The Kennedy’s Played Rough

A EXCERPT FROM NIXON’S SECRETS by Roger Stone with Mike Colapietro 

Dirty tricks? Break-ins? Illegal cash? Bugging? Today these tactics are readily identified with Richard Nixon.  Incredibly the  coverage of the 1960 Presidential race the 1962 mid-term election doe not reveal theses very activities being used by the Kennedy brothers on Nixon. The romantic tale of the 1960 race by Theodore H. White was a fawning profile of the Kennedy, glamour, sophistication, intellectualism, grace and style. Nixon wore the black hat in White’s narrative. White- and most of Kennedy enthralled media missed the tactics and ruthlessness of Ambassador Joe Kennedy and his son Bobby in their drive to put JFK in the White House.

A private detective named John Leon claimed Kennedy lawyer James McInerney retained him to steal financial documents regarding Nixon by burglarizing a Los Angeles accountant’s office where a disgruntled ex-parter of the accounting firm was paid $200,000 for the tip by Ambassador Joe Kennedy. The accountant contacted Ambassador Kennedy though son-in law Peter Lawford whit whom he drank with in Beverly Hills. Lawford had first called Frank Sinatra who urged the old man to pay the requested price for the location of the supposedly incriminating documents. Leon admitted to conducting the break-in. Nixonu2019s Secrets: T... Roger Stone Best Price: $4.00 Buy New $6.55 (as of 07:15 EST - Details)

In 1973 Leon came forward and claimed that Kennedy’s men “successfully bugged the Nixon space or tapped his phones prior to the television debate.” Leon was told this by his Kennedy employers the day after the second Nixon-Kennedy debate. Leon had back-up.

In 1973, Leon produced five sworn affidavits from former FBI agents and D.C. police officers whom said they had bugged Nixon’s suite at the Ward Park Sheraton where he prepared for his second debate. Several of them also admitted to using electronic eaves­dropping devices on the Republicans.

Leon would identify former CIA officer John Frank, congressional investigator Edward Murray Jones and Joseph Shimon, a former inspector for the Washington Police Department, who all came forward with sworn affidavits claiming that RFK had ordered the bugging of Nixon’s room. They all worked for Carmine Bellino, one of Robert Kennedy’s retinue of operatives. Bellino was Kennedy’s deep research guy who investigated Teamster Leader Jimmy Hoffa in Robert Kennedy’s efforts to put Hoffa away.

Shimon told of how he had been approached by Kennedy operative Oliver W. Angelone, a former FBI agent. Angelone said that he was working for Bellino and needed his help to gain access to the two top floors of the Wardman Park Hotel just before they were occupied by Nixon on the eve of the Nixon-Kennedy television debate.

Edward Murray Jones, then living in the Philippines, said in his affidavit that he had been assigned by Bellino to tail individuals at Washington National Airport and in downtown Washington to the hotel. Jones was a legendary “wire man”. White House Call Girl:... Phil Stanford Best Price: $6.99 Buy New $11.74 (as of 08:15 EST - Details)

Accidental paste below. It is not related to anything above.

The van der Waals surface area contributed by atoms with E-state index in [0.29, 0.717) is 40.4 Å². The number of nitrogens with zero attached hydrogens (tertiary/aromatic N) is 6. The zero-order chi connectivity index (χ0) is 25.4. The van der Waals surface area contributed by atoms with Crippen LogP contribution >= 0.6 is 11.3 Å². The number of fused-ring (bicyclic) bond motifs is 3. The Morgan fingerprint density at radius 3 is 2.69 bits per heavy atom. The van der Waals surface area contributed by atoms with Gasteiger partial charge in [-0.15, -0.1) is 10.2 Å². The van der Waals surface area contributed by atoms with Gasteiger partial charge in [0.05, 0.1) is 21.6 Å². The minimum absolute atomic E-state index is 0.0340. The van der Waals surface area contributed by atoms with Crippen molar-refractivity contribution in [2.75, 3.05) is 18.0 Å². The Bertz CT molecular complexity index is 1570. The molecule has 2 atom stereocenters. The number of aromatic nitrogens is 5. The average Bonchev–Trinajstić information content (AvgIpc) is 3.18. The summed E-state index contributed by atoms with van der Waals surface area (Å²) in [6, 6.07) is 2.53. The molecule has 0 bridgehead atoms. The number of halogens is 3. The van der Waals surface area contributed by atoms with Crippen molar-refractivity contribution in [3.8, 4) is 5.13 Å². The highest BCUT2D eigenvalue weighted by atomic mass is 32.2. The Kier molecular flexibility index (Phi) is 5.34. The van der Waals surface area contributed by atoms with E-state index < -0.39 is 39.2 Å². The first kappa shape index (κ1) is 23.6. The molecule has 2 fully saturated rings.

When JFK seemed to anticipate Nixon’s thrusts in the debate, Angelone told Leon “Jonesy (the team’s wire man) had done his job,” the Washington Post reported.

“Although I did not participate in installation of eavesdropping devices and did not tape telephone lines for Carmine Bellino during the 1960 campaign,” Leon said in an affidavit, “I was told that Ed Jones and Oliver Angelone successfully bugged the ‘Nixon space or tapped his phone prior to the television debate… The Kennedy group also wiretapped three Protestant Misusers who opposed JFK for his Catholicsm.

Both men also discussed the successful electronic eavesdropping at the Republican National Committee. The office of the Party Executive Director A. B. Herman was being

monitored. Bellino was fired as an investiga­tor for the Senate Watergate Committee when his involvement in the 1960 allegations became public. Bellino denied having any role at all. Sen. Lowell Weicker, who Nixon helped elect, voted with Committee Democrats to end further inquiry when Senators Howard Baker and Ed Gurney wanted to know more.

Strangely, Leon died only hours before a scheduled press conference to lay out the evidence that the Democrats had wiretapped Nixon’s campaign suite in 1960 and had used electronic surveillance devices on officials at the Republican National Committee.

Republican National Chairman George H. W. Bush had reviewed the files and said they were solid.

In 1962, it also became clear that the Kennedy’s bugged Nixon’s California Headquarters soon after a contingent of Kennedy operatives were sent to aid Governor Pat Brown. A telephone company sweep of the Nixon’s suite turned up the bug. Rather than disable it, the Nixon men spouted provocative disinformation. The listening post was identified and they tailed a man presumably carrying transcripts who jumped a plane for Washington and was followed upon arrival by a private detective working for the Republicans to Robert Kennedy’s home in McLean, Virginia.

The Watergate mentality among Nixon’s men is more understandable. They knew buggings and black bag break-ins were standard operating procedure in the political realm and had been used on him by the Kennedys. He had been wiretapped and had information stolen from his camp.

It is Nixon who bears the reputation as a “dirty campaigner,” but in the context of the era it was just part of the game. “Well, for Christ’s sake, everybody bugs everybody else. We know that,” President Nixon said in private conversation in September 1972.

Nixon, no slouch in tough campaigning, was shocked by the moves of the Kennedy outfit. “The most ruthless gang of political operators I have ever encountered.”

Nixon vowed never to be caught unprepared again. That road would lead to Watergate.

Reprinted with permission from Roger Stone.